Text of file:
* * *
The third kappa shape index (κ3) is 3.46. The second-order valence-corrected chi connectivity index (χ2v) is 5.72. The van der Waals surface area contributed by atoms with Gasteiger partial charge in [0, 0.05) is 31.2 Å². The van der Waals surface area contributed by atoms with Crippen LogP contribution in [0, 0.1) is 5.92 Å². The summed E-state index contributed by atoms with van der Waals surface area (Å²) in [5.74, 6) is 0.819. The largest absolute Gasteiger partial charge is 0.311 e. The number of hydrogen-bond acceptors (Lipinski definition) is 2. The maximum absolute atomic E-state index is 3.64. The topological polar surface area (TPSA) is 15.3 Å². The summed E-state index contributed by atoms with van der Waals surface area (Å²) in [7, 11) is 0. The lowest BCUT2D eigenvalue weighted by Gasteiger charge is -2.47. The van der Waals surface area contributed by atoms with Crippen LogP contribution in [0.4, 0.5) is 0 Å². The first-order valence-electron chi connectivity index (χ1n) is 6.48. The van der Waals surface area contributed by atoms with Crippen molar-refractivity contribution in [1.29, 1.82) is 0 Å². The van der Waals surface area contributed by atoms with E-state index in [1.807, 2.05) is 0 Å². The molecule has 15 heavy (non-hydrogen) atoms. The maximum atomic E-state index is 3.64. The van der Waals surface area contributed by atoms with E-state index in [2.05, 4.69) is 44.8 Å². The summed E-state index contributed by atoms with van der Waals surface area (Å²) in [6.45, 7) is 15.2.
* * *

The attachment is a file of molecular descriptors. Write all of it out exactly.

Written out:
The third kappa shape index (κ3) is 3.46. The second-order valence-corrected chi connectivity index (χ2v) is 5.72. The van der Waals surface area contributed by atoms with Gasteiger partial charge in [0, 0.05) is 31.2 Å². The van der Waals surface area contributed by atoms with Crippen LogP contribution in [0, 0.1) is 5.92 Å². The summed E-state index contributed by atoms with van der Waals surface area (Å²) in [5.74, 6) is 0.819. The largest absolute Gasteiger partial charge is 0.311 e. The number of hydrogen-bond acceptors (Lipinski definition) is 2. The maximum absolute atomic E-state index is 3.64. The topological polar surface area (TPSA) is 15.3 Å². The summed E-state index contributed by atoms with van der Waals surface area (Å²) in [7, 11) is 0. The lowest BCUT2D eigenvalue weighted by Gasteiger charge is -2.47. The van der Waals surface area contributed by atoms with Crippen LogP contribution in [0.4, 0.5) is 0 Å². The first-order valence-electron chi connectivity index (χ1n) is 6.48. The van der Waals surface area contributed by atoms with Crippen molar-refractivity contribution in [1.29, 1.82) is 0 Å². The van der Waals surface area contributed by atoms with E-state index in [1.807, 2.05) is 0 Å². The molecule has 15 heavy (non-hydrogen) atoms. The maximum atomic E-state index is 3.64. The van der Waals surface area contributed by atoms with E-state index in [2.05, 4.69) is 44.8 Å². The summed E-state index contributed by atoms with van der Waals surface area (Å²) in [6.45, 7) is 15.2.